[House Hearing, 115 Congress]
[From the U.S. Government Publishing Office]
TECH TALKS: HOW SBA ENTREPRENEURIAL DEVELOPMENT PROGRAMS HAVE EVOLVED
SUBCOMMITTEE ON HEALTH AND TECHNOLOGY
COMMITTEE ON SMALL BUSINESS
HOUSE OF REPRESENTATIVES
ONE HUNDRED FIFTEENTH CONGRESS
SEPTEMBER 14, 2017
[GRAPHIC NOT AVAILABLE IN TIFF FORMAT]
Small Business Committee Document Number 115-036
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HOUSE COMMITTEE ON SMALL BUSINESS
STEVE CHABOT, Ohio, Chairman
STEVE KING, Iowa
BLAINE LUETKEMEYER, Missouri
DAVE BRAT, Virginia
AUMUA AMATA COLEMAN RADEWAGEN, American Samoa
STEVE KNIGHT, California
TRENT KELLY, Mississippi
ROD BLUM, Iowa
JAMES COMER, Kentucky
JENNIFFER GONZALEZ-COLON, Puerto Rico
DON BACON, Nebraska
BRIAN FITZPATRICK, Pennsylvania
ROGER MARSHALL, Kansas
RALPH NORMAN, South Carolina
NYDIA VELAZQUEZ, New York, Ranking Member
DWIGHT EVANS, Pennsylvania
STEPHANIE MURPHY, Florida
AL LAWSON, JR., Florida
YVETTE CLARK, New York
JUDY CHU, California
ALMA ADAMS, North Carolina
ADRIANO ESPAILLAT, New York
BRAD SCHNEIDER, Illinois
Kevin Fitzpatrick, Majority Staff Director
Jan Oliver, Majority Deputy Staff Director and Chief Counsel
Adam Minehardt, Staff Director
C O N T E N T S
Hon. Aumua Amata Coleman Radewagen............................... 1
Hon. Dwight Evans................................................ 2
Ms. Marsha Bailey, Founder and CEO, Women's Economic Ventures,
Santa Maria, CA, testifying on behalf of the Association of
Women's Business Centers....................................... 4
Mr. Scott Daugherty, State Director, North Carolina Small
Business Technology Development Centers, Raleigh, North
Carolina, testifying on behalf of America's SBDC............... 6
Ms. Bridget Weston Pollack, Vice President of Marketing &
Communications, SCORE Association, Herndon, VA................. 7
Mr. Brent Peacock, Director, Veterans Business Outreach Center,
Gulf Coast State College, Panama City, FL...................... 9
Ms. Marsha Bailey, Founder and CEO, Women's Economic
Ventures, Santa Maria, CA, testifying on behalf of the
Association of Women's Business Centers.................... 21
Mr. Scott Daugherty, State Director, North Carolina Small
Business Technology Development Centers, Raleigh, North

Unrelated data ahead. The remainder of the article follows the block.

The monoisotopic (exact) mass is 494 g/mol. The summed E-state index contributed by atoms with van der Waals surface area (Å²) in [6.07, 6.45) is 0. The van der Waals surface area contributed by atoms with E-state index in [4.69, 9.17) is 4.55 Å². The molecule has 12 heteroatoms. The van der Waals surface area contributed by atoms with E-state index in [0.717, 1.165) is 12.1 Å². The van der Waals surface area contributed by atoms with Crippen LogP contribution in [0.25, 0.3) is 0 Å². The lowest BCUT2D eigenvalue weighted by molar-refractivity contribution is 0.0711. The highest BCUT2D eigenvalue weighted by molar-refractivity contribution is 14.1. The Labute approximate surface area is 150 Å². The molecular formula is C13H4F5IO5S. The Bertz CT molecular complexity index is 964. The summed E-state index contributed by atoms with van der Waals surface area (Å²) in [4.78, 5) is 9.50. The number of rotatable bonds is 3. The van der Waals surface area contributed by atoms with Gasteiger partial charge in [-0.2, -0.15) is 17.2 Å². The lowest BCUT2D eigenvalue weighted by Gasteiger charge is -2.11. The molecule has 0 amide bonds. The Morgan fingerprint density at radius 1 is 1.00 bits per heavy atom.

Carolina, testifying on behalf of America's SBDC........... 25
Ms. Bridget Weston Pollack, Vice President of Marketing &
Communications, SCORE Association, Herndon, VA............. 31
Mr. Brent Peacock, Director, Veterans Business Outreach
Center, Gulf Coast State College, Panama City, FL.......... 46
Questions for the Record:
Answers for the Record:
Additional Material for the Record:
TECH TALKS: HOW SBA ENTREPRENEURIAL DEVELOPMENT PROGRAMS HAVE EVOLVED
THURSDAY, SEPTEMBER 14, 2017
House of Representatives,
Committee on Small Business,
Subcommittee on Health and Technology,
The Subcommittee met, pursuant to call, at 10:00 a.m., in
Room 2360, Rayburn House Office Building, Hon. Aumua Amata
Coleman Radewagen [chairman of the Subcommittee] presiding.
Present: Representatives Chabot, Radewagen, Marshall, and
Chairwoman RADEWAGEN. Talofa lava. I call today's
Subcommittee on Health and Technology hearing to order.
I would like to thank everyone for joining us today.
Over the last two decades, we have seen technology change
and evolve at an exponential rate. As technology has continued
to advance, businesses of all sizes have adopted various forms
of technology as a way to increase efficiency and decrease
costs. And as this reliance on technology has become more
prevalent, more and more small businesses have found that an
increased use of these technological tools is necessary to
allow their businesses to compete and succeed in the market.
Now more than ever every company needs a website. Marketing
campaigns have moved online. And the ability to accept credit
or debit card payments, sometimes right on the spot, can make
or break a business's bottom line.
In a recent study, 80 percent of small businesses recognize
this increased reliance on technology as a way of allowing
their businesses to succeed, but they also reported that they
were concerned about being able to afford and keep up with
Today, we will look at how the Small Business
Administration's Entrepreneurial Development programs are
serving as a resource to help businesses, small businesses,
develop and advance alongside this new technology. The SBA's
Entrepreneurial Development programs include the Service Corps
of Retired Executives, or SCORE, small business development
centers, women's business centers, and veterans business
outreach centers. Each of the programs offers training and
counseling to both aspiring entrepreneurs and existing small
business owners on how to start, grow, and compete in the
In order to fulfill this mission, each of these
entrepreneurial development programs has adapted its training
and counseling programs to reflect the increased need their
small business clients have for technology-based training and
counseling. Given the large number of training locations and
clients these programs serve, this type of program adjustment
is no small task. In total, the entrepreneurial development
programs have over 1,000 locations across the United States,
including one in my home territory of American Samoa. They also
have collectively trained more than 700,000 clients and advised
or mentored more than 350,000 clients in fiscal year 2016
I look forward to hearing from each of our witnesses on the
progress they have made and challenges their programs continue
to face as they adapt their training and counseling curricula.
I now yield to Ranking Member Evans for his opening
Mr. EVANS. Good morning. And thank you, Madam Chairperson.
The SBA administrates a portfolio of entrepreneurship
development programs, including Small Business Development
Centers, Women's Business Centers, the Service Corps of Retired